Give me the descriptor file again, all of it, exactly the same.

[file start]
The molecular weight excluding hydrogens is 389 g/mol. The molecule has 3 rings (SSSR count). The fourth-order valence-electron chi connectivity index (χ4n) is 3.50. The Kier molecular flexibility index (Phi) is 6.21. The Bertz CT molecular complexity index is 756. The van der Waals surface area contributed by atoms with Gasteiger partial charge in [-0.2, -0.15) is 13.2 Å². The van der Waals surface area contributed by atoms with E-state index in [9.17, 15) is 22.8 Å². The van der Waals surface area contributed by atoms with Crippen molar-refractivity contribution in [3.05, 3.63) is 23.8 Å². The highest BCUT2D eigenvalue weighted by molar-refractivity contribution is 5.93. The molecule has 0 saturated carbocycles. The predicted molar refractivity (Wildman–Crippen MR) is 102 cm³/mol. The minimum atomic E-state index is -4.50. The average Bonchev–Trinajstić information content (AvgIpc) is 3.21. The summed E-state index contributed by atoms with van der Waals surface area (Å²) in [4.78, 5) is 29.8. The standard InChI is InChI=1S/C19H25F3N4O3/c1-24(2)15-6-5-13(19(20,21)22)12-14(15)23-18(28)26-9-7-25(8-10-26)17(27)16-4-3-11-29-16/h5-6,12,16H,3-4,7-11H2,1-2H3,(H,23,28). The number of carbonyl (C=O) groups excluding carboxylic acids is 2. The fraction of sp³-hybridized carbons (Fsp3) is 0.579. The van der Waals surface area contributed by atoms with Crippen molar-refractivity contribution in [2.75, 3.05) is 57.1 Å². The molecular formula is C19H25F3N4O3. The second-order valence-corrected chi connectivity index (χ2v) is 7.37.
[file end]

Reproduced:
The molecular weight excluding hydrogens is 389 g/mol. The molecule has 3 rings (SSSR count). The fourth-order valence-electron chi connectivity index (χ4n) is 3.50. The Kier molecular flexibility index (Phi) is 6.21. The Bertz CT molecular complexity index is 756. The van der Waals surface area contributed by atoms with Gasteiger partial charge in [-0.2, -0.15) is 13.2 Å². The van der Waals surface area contributed by atoms with E-state index in [9.17, 15) is 22.8 Å². The van der Waals surface area contributed by atoms with Crippen molar-refractivity contribution in [3.05, 3.63) is 23.8 Å². The highest BCUT2D eigenvalue weighted by molar-refractivity contribution is 5.93. The molecule has 0 saturated carbocycles. The predicted molar refractivity (Wildman–Crippen MR) is 102 cm³/mol. The minimum atomic E-state index is -4.50. The average Bonchev–Trinajstić information content (AvgIpc) is 3.21. The summed E-state index contributed by atoms with van der Waals surface area (Å²) in [4.78, 5) is 29.8. The standard InChI is InChI=1S/C19H25F3N4O3/c1-24(2)15-6-5-13(19(20,21)22)12-14(15)23-18(28)26-9-7-25(8-10-26)17(27)16-4-3-11-29-16/h5-6,12,16H,3-4,7-11H2,1-2H3,(H,23,28). The number of carbonyl (C=O) groups excluding carboxylic acids is 2. The fraction of sp³-hybridized carbons (Fsp3) is 0.579. The van der Waals surface area contributed by atoms with Crippen molar-refractivity contribution in [2.75, 3.05) is 57.1 Å². The molecular formula is C19H25F3N4O3. The second-order valence-corrected chi connectivity index (χ2v) is 7.37.